Ly Yong Phat, who holds the major concession in Koh Kong, has at times openly acknowledged the Singapore connection. But in a recent AP interview, amid tightening restrictions and mounting criticism, he said his company had not shipped sand to Singapore for more than a year because "our sand did not meet their standards."
The dredging, he added, was for local sale and to deepen river channels.
However, a Malaysian company, Benalec Holdings, said it was ready to tap up to 530,000 tons for a reclamation project in Singapore from several sources in Cambodia, including Ly Yong Phat's LYP Group.
Known as the "King of Koh Kong," Ly Yong Phat is one of Cambodia's biggest tycoons and a senator with close ties to Prime Minister Hun Sen. His holdings include hotels, a casino and agricultural plantations.
Land reclamation has enlarged Singapore by more than a fifth, and up to 100 square kilometers (nearly 40 square miles) more are slated for reclamation by 2030. What was once seabed is now Changi, among the world's finest airports, and more recently the Marina Bay complex, which includes a 2,560-room hotel and casino developed by Las Vegas Sands Corp.
Mountains of sand are needed for such fills. U.N. statistics show Singapore imported 14.6 million tons last year, ranking it among the world's top customers. Global Witness estimated that nearly 800,000 tons a year, worth some $248 million, were streaming to Singapore from Koh Kong alone.
The U.N. figures show that Cambodia supplied 25 percent of Singapore's imports in 2010, followed by Vietnam, Malaysia, Myanmar and the Philippines. With its secrecy and lax enforcement of environmental regulations, Myanmar could emerge as a major supplier.
The damage caused by sand extraction has spurred clampdowns on exports.
Malaysia imposed a ban in 1997, though the media there frequently report on massive smuggling into neighboring Singapore. Former Prime Minister Mahathir Mohamad complains that sand pirates are "digging Malaysia and giving her to other people."
An Indonesian ban came in 2007, following years of strained relations with Singapore over the sand on islands lying between the two countries. When miners finished with Nipah Island, reportedly all that was left was three or four palm trees protruding above the waterline. Environmental groups say smuggling is believed to be continuing.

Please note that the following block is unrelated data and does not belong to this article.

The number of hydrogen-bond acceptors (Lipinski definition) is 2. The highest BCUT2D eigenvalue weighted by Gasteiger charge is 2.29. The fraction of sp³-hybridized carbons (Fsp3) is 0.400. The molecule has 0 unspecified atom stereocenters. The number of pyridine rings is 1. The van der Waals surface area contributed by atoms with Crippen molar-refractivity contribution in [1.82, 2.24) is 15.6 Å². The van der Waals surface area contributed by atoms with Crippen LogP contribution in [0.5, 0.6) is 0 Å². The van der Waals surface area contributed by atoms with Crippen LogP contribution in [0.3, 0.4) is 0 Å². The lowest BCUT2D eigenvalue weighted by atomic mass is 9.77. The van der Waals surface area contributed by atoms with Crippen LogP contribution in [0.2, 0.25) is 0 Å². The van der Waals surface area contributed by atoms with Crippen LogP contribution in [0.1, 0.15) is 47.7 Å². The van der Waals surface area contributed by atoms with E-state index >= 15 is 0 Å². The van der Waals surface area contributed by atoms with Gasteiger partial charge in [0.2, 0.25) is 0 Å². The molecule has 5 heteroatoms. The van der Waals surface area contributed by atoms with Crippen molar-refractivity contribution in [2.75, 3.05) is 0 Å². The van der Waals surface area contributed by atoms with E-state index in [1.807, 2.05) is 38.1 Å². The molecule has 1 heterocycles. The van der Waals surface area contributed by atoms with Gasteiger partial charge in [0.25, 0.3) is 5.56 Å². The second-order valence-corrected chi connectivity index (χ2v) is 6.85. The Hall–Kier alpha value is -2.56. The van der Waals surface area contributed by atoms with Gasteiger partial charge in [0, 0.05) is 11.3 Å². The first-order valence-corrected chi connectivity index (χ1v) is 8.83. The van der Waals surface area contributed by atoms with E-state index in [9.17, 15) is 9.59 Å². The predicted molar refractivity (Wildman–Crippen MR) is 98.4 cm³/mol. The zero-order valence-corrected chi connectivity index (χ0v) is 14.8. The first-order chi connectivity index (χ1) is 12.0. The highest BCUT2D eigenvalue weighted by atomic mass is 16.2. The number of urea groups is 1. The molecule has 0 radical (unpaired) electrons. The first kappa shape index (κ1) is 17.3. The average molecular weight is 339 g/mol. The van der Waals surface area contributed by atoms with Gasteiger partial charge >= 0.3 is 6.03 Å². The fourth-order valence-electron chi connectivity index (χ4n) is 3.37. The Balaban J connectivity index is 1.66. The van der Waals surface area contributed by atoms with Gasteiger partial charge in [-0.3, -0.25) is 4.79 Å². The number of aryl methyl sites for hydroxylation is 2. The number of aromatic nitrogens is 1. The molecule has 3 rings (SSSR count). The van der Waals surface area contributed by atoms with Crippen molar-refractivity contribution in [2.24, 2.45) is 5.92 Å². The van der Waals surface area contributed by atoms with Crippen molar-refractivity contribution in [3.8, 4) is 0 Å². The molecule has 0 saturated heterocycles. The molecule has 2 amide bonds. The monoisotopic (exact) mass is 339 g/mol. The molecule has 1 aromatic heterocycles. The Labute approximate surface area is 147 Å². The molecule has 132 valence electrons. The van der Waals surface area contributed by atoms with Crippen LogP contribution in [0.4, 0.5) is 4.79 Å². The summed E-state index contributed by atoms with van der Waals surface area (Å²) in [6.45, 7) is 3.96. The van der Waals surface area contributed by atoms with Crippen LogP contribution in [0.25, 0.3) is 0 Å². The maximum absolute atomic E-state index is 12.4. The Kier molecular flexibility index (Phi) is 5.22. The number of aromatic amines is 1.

Vietnam banned exports late last year.
Cambodia outlawed the export of sand from rivers in 2009 but allows it from some seabeds. Recently, some government officials said that rivers where seawater flowed into fresh water, replenishing sand naturally, were exempt.
Global Witness spokesman Oliver Courtney said the trade in Cambodia revealed a "mismatch between Singapore's reliance on questionably sourced sand and its position as a leader for sustainable development." The city-state prides itself on environmentally sound urban planning.
The dredging of the Tatai River began on May 17 "with a fury," creating a veritable traffic jam on the water, said Janet Newman, owner of the riverside Rainbow Lodge.
"Before you could see crab pots bobbing in the river everywhere and fishermen going out. Now there is nothing and nobody," the British woman said.
Chea Manith of the Nature Tourism Community of Tatai said 270 families along the river have seen an estimated 85 percent drop in catch of fish, crab and lobsters and were being forced to eke out a living from small garden plots. Tourists have all but vanished.
Armed with a petition, village leaders, tourism operators and a wildlife group met with Ly Yong Phat in early July. He appeared sympathetic, Newman said. He substantially reduced the dredging and has promised to stop altogether in October.
A subsequent letter from the Minister of Water Resources and Meteorology ordered the LYP group to halt operations temporarily on the Tatai, citing a breach of regulations. The letter was obtained by Cambodia's Phnom Penh Post newspaper, which made it available to the AP.
Hun Sen himself expressed concern over the mining in the river.
"We hoped that the prime minister's recent promise to review the impacts of the sand trade would lead to proper regulation of dredging operations," said Courtney of Global Witness. "Unfortunately, the pledge does not appear to have been followed up with meaningful action."
The mining has continued on the Tatai, and violations, such as dredging closer than 150 meters (165 yards) from riverbanks, were clearly evident.
The Post also obtained a Ministry of Industry, Mining and Energy letter extending LYP Group's concession in Koh Kong until Sept. 2012.
"We are just little people. We cannot do anything," Chea Manith said.
Newman sounded a more optimistic note. "It's my hope that the LYP Group will become sympathetic through this experience of having seen the reaction from people passionate about protecting their environment," she said. "It would be sad if they just went somewhere else to dump the same on others."
[Associated Press writers Sean Yoong in Kuala Lumpur, Malaysia; Alex Kennedy in Singapore; Jim Gomez in Manila, Philippines; Aye Aye Win in Yangon, Myanmar; and Sopheng Cheang in Phnom Penh, Cambodia, contributed to this report.]